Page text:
April 4: The Bulls win 92-90 in Brooklyn behind a monster game from Carlos Boozer (29 points, 12-for-22, 18 rebounds) and strong performances from Luol Deng (18 points, 7 rebounds, 3 assists) and Jimmy Butler (16 points, 10 rebounds, 3 assists, 2 steals, 1 block). This win was especially impressive considering the Bulls pulled it off on the road without Joakim Noah (plantar faciitis), Marco Belinelli (abdominal strain), Rip Hamilton (back spasms) and Taj Gibson (knee injury). All that and Kirk Hinrich fouled out with 3:38 remaining.
Said Nate Robinson (12 points, 4-for-8, 5 assists): “For us, it’s big. Kirk fouled out. You got Marco out. Rip out. D-Rose out. Taj out. Guys are just stepping up, man, and that’s what teams do. You got Jo out and [Nazr Mohammed] stepping in for him. These guys are coming in and it’s like old school wrestling. Tag team. You know when one guy goes in, tag him, the other guy go out. Back and forth. We just got to keep playing and keep doing that, we’ll be OK.”
On defense, the Bulls got lit up by Deron Williams (30 points, 9-for-16, 10 assists) and Brook Lopez (28 points, 10-for-19, 5 rebounds). Of course, Lopez scored 18 of those points on 8-for-9 shooting in the first quarter then scored only 10 on 2-for-10 shooting over the final three quarters. Lopez also turned goat in the final minute by turning the ball over, getting a layup attempt stuffed and then missing a baseline jumper in the closing seconds that would have forced overtime. Joe Johnson (12 points, 4-for-11, 2 steals) was playing his first game back after missing five games with a sore left heel.
The Bulls dominated the boards (46-30) and scored 21 points off 16 Brooklyn turnovers. The Nets kept things even by going to the line 30 times.
In terms of production by position, the Nets usually win the point guard and center match-ups thanks to the play of Deron Williams (18.9 PPG, 7.7 APG, 20.3 PER) and Brook Lopez (19.4 PPG, 52% shooting, 24.7 PER). This will put a lot of pressure on Kirk Hinrich and Joakim Noah on defense. This means that Noah’s plantar faciitis could be a huge factor in this series. Lopez averaged 22 points on 53 percent shooting in four games against the Bulls this season…and that can’t be allowed to continue.
Williams had that one big game against the Bulls, but his overall numbers against Chicago’s D were pretty humble (19.8 PPG, 42% shooting, 6.8 APG, 3.2 TO). Still, Williams was on fire in April, averaging 24.6 points and 8.4 assists while shooting 52 percent over that eight-game stretch.
As for the Bulls, their biggest upsides in terms of production by position were at the small forward and power forward positions. And Carlos Boozer certainly had his way with the Nets, averaging 21.3 points and 10.7 rebounds while shooting 54 percent against them. And note that Boozer missed Chicago’s only loss to the Nets with a hamstring injury.
Unfortunately, Deng didn’t have quite as much success. In the four-game series, Deng averaged 15.3 points on 39 percent shooting to go with 6.3 rebounds and 2.5 assists.
Still, assuming a reasonably healthy roster, the Bulls have a major size advantage over the Nets. With Boozer, Deng, Gibson, Noah and Mohammed, Chicago will need to bully Brooklyn inside and dominate the rebounding battle. The Bulls will have to be especially mindful of their defensive backboards because the Nets are a premier offensive rebounding team.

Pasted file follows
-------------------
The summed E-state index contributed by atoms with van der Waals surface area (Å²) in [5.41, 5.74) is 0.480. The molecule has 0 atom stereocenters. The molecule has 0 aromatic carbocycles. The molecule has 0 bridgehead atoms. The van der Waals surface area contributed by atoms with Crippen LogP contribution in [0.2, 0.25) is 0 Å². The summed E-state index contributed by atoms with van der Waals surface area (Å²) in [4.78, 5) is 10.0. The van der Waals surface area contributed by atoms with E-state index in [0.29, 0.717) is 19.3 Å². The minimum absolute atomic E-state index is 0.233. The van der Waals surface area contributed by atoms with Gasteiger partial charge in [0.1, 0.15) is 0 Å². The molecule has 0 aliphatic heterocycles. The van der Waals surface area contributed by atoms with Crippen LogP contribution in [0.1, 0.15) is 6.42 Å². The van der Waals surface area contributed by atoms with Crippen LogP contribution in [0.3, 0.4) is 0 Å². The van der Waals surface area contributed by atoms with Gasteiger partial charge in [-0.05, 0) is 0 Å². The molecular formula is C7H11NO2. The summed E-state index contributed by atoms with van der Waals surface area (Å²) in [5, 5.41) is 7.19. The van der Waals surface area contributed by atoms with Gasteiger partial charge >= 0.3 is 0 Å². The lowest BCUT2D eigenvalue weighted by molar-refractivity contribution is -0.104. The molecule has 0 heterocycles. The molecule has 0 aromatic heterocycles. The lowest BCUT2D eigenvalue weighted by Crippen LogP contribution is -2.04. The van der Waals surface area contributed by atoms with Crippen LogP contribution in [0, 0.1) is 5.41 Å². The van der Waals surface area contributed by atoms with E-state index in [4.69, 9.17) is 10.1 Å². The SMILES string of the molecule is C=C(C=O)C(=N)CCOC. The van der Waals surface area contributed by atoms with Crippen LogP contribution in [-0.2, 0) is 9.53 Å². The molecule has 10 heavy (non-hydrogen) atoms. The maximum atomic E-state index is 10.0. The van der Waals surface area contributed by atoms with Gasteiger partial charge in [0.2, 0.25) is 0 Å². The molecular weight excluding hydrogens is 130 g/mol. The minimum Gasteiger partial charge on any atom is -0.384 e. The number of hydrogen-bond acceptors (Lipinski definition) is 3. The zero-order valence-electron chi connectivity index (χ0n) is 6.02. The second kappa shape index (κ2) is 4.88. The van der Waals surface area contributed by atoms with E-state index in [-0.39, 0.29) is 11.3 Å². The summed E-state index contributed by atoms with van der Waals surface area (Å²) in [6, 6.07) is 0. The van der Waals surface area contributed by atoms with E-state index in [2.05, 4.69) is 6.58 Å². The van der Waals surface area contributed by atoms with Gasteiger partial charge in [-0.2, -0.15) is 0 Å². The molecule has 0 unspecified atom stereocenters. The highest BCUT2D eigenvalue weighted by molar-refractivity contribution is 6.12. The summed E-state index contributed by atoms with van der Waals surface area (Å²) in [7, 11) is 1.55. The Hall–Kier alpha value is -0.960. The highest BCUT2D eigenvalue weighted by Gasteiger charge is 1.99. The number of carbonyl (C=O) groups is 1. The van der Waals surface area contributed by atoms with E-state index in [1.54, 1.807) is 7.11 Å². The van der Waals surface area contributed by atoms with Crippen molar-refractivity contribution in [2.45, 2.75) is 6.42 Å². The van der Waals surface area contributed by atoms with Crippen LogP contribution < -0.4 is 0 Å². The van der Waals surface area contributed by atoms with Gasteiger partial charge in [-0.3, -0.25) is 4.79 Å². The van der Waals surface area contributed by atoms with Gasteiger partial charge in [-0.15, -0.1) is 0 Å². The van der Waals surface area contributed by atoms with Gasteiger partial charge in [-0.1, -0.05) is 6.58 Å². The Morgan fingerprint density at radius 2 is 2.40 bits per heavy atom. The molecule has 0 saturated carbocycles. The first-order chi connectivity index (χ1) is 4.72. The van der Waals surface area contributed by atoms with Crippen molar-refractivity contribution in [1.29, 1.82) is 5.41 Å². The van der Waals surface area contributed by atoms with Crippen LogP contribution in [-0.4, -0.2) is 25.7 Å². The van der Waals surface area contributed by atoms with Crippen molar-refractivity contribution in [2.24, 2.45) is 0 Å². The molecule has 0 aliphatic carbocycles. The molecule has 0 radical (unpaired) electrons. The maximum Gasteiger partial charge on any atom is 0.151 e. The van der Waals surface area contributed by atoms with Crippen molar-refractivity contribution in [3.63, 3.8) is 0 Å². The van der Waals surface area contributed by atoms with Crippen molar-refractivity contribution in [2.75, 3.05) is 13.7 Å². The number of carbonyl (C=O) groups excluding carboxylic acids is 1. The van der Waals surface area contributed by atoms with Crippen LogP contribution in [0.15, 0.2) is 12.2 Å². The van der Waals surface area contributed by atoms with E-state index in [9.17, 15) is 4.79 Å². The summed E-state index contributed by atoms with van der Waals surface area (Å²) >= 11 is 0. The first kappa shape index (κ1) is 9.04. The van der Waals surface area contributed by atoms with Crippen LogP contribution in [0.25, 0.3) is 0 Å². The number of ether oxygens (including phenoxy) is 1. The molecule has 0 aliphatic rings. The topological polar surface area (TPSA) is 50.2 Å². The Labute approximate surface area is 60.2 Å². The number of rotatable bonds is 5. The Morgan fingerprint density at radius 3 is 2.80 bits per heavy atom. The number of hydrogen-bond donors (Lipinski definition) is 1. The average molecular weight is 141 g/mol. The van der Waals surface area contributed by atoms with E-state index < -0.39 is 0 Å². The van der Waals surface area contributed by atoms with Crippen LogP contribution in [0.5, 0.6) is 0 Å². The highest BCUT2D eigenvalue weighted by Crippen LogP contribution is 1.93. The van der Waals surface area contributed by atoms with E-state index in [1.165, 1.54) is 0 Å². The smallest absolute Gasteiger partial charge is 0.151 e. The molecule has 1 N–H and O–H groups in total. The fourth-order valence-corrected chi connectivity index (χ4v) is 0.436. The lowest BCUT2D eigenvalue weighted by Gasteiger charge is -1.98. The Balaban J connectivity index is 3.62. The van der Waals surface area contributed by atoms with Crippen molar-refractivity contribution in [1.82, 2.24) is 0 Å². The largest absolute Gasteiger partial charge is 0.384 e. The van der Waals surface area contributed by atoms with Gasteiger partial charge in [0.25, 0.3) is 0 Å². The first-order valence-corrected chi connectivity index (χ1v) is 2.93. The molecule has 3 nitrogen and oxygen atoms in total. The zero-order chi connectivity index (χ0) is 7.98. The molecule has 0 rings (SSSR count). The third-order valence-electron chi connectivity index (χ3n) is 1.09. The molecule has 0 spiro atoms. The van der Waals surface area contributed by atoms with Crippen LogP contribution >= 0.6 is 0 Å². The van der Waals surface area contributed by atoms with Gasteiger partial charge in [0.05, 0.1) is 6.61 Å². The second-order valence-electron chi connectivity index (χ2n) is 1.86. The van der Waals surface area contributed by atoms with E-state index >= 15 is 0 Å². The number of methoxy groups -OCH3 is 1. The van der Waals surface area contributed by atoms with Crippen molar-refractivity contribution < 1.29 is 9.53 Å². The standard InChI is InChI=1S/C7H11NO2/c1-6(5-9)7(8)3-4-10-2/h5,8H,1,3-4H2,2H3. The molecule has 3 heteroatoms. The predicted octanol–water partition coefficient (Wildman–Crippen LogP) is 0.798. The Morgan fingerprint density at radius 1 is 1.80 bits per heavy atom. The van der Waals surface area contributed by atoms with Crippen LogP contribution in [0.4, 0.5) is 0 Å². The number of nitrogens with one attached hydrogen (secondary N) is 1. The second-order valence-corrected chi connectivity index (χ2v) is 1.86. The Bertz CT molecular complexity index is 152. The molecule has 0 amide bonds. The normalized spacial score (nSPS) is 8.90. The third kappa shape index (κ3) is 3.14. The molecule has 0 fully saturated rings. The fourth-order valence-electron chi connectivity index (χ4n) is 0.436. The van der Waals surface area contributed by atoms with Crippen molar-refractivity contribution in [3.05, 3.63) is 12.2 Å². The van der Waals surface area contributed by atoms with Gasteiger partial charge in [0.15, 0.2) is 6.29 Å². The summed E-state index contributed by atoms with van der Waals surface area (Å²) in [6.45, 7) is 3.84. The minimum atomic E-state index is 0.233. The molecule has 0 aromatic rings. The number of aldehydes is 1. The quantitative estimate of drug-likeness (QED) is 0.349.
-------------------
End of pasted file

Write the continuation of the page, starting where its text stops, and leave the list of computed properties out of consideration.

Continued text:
Assuming the Bulls frontcourt can impose its will while slowing down Lopez, that leaves Bulls coach Tom Thibodea with the task for designing defensive schemes to neutralize Williams. Considering the job he’s done on superstars like Kobe Bryant in the past, I’d be willing to bet Thibs (with help from Hinrich and possibly even Jimmy Butler) comes up with something.
If Thibodeau’s schemes focus on stopping Lopez and Williams, then guys like Joe Johnson and Gerald Wallace are going to have to really pick up their games, which didn’t happen against the Bulls in the regular season.
MVP (Most Valuable Player): This feels weird to type, but Carlos Boozer, Kirk Hinrich and Luol Deng all played well in this one. Boozer (22 points, 4 assists,) made a couple of great passes, Hinrich (14 points, 4 assists, 3 steals) was finally knocking down shots, and Deng filled up the stat sheet (18 points, 4 rebounds, 8 assists, 2 blocks).
LVP (Least Valuable Player): Let’s take a look atRip Hamilton’s first quarter stats: two missed shots, two dropped passes and one air ball. He did not record another statistic in the first frame. It didn’t get much better the rest of the way, as he finished 1-5 from the floor with one assist. Can he get suspended again?
X factor: The Bulls, normally one of the lesser three point shooting teams in the league, went 9-17 from beyond the arc (52.9 percent), led by Kirk Hinrich, who hit 4-6. That 9-17 includes misses from both Joakim Noah and Taj Gibson. Orlando went 2-10.
That Was … convincing: After dropping their last three games to lottery teams, the Bulls finally pulled out a convincing win against a lesser opponent. It was also nice to have the likes of Joakim Noah and Taj Gibson back on the court, even if Noah played quite poorly.